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Last week, 74 top travel agents from 14 countries gathered onboard Crystal Symphony for Crystal Cruises’ 27th annual Sales Achievement Awards Gala. The vessel sailed from Aruba to Fort Lauderdale, Fla., stopping in St. Barts and Key West, Fla., along the way.
The cruise was a reward for the top-selling agent attendees — all of whom achieved at least $1 million in Crystal product sales in 2017 — but perhaps the biggest bonus was the access to the line’s executives and its new announcements. During two full sea days, advisors listened to presentations on the current state of the company and its future plans, as well as participated in one-on-one meetings with Crystal executives.
Tom Wolber, president and CEO for Crystal, who took over the brand in September 2017, started off the event with a conversation about the challenges the company has faced over the last few years.
Wolber discussed rapid expansion, new ships, new hires, new technology and new processes as issues that he inherited when he joined Crystal and has been working to resolve. In his speech, he also explained that the line’s current priorities are stabilization, minimizing itinerary changes, enhancing technology and processes and honing Crystal’s communications with agents.
Endeavor is going to be a great addition to the fleet because many Crystal passengers have been there, done that, and this will offer new destinations.
In addition, Wolber announced that although the Crystal Diamond class of suites was originally announced as a series of larger vessels that combined residences and cruise ship cabins, the line has revised these plans. Now, the vessels will be 65,000 tons, making them closer in size to Symphony and Crystal Serenity, and the residence concept has been scrapped.
“We thought Crystal bit off more than they could chew in the last few years,” said Bonnie Crosby of Las Vegas-based Holiday Cruises & Tours, who took part in the gala sailing. “And we’re glad they aren’t putting residences on the same ship with cruisers.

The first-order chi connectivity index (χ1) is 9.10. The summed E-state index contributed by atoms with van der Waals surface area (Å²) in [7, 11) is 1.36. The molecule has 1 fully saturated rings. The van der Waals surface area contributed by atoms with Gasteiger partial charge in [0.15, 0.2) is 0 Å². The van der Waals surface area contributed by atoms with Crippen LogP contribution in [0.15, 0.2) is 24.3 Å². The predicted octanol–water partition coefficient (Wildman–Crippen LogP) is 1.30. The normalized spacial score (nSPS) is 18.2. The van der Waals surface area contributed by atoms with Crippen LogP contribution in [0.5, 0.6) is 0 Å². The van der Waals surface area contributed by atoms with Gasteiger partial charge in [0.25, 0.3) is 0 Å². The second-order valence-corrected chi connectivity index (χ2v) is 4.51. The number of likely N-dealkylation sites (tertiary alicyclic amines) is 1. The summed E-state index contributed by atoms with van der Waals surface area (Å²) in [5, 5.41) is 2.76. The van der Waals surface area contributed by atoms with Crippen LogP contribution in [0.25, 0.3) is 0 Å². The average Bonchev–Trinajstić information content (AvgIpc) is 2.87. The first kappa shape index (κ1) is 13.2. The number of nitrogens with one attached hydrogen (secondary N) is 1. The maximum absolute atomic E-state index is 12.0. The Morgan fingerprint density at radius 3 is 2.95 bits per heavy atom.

“It would be like oil and water,” she added, citing all-residence ship The World — where residence owners didn’t like having strangers in their midst — as an example.
During the sales gala, Wolber also revealed a few new key features of the new 200-passenger Crystal Endeavor, the line’s first luxury expedition yacht, which is scheduled to launch in 2020. The all-suite, all-butler, all-balcony polar-class ship will have floor-to-ceiling cabin windows and mudroom-style entryways with heated closets that will warm parkas and give the crew easy access to clean snow boots after a day on land.
“Endeavor is going to be a great addition to the fleet because many Crystal passengers have been there, done that, and this will offer new destinations,” Crosby said.
Wolber also discussed how open-seating dining — which launched when the ship came out of dry dock in November — has changed not only the way Symphony’s main dining room functions, but also the flow of evening entertainment, which had been scheduled around the early-and-late seating concept.
“I have a lot of Crystal Society guests,” said Stevie Friedman of Los Angeles-based Protravel International. “It may take time, but they’ll get used to open seating. They’ll just need to ask the maitre d’ for the same waiter or the same table. Hopefully, the maitre d’s will also ask them if they want to sit alone or with other people.”
The gala cruise was also an opportunity for top agents to see Symphony post-refurbishment and to experience its two new dining concepts: Brazilian steakhouse Churrascaria (which is offered in the space that functions as a buffet during the day) and upscale Chinese restaurant Silk Kitchen & Bar. Silk Road, the Japanese restaurant and sushi bar helmed by chef Nobu Matsuhisa, has been renamed Umi Uma & Sushi Bar to avoid confusion with Silk.
“I love Churrascaria; I think it’s much better than Texas de Brazil,” said Jay Shapiro of Las Vegas-based Five Star Travel after a few days on the ship. “I also love the dim sum and the variety of Chinese food in Silk.”
In addition, interactive flat-screen televisions and unlimited complimentary Wi-Fi access — with satellite feeds that are twice as fast as before — are now onboard Symphony. As a result, guests can now stream video and make video calls. Forty additional spacious penthouses were also added as part of the refurbishment.
Serenity is scheduled to go into dry dock in the fall for similar refurbishments.
“The fact that they added more penthouses is going to make a big difference for our clients,” said Crosby, adding that they had sold out too quickly in the past. “Crystal needed to up the ante and make more of those available.”
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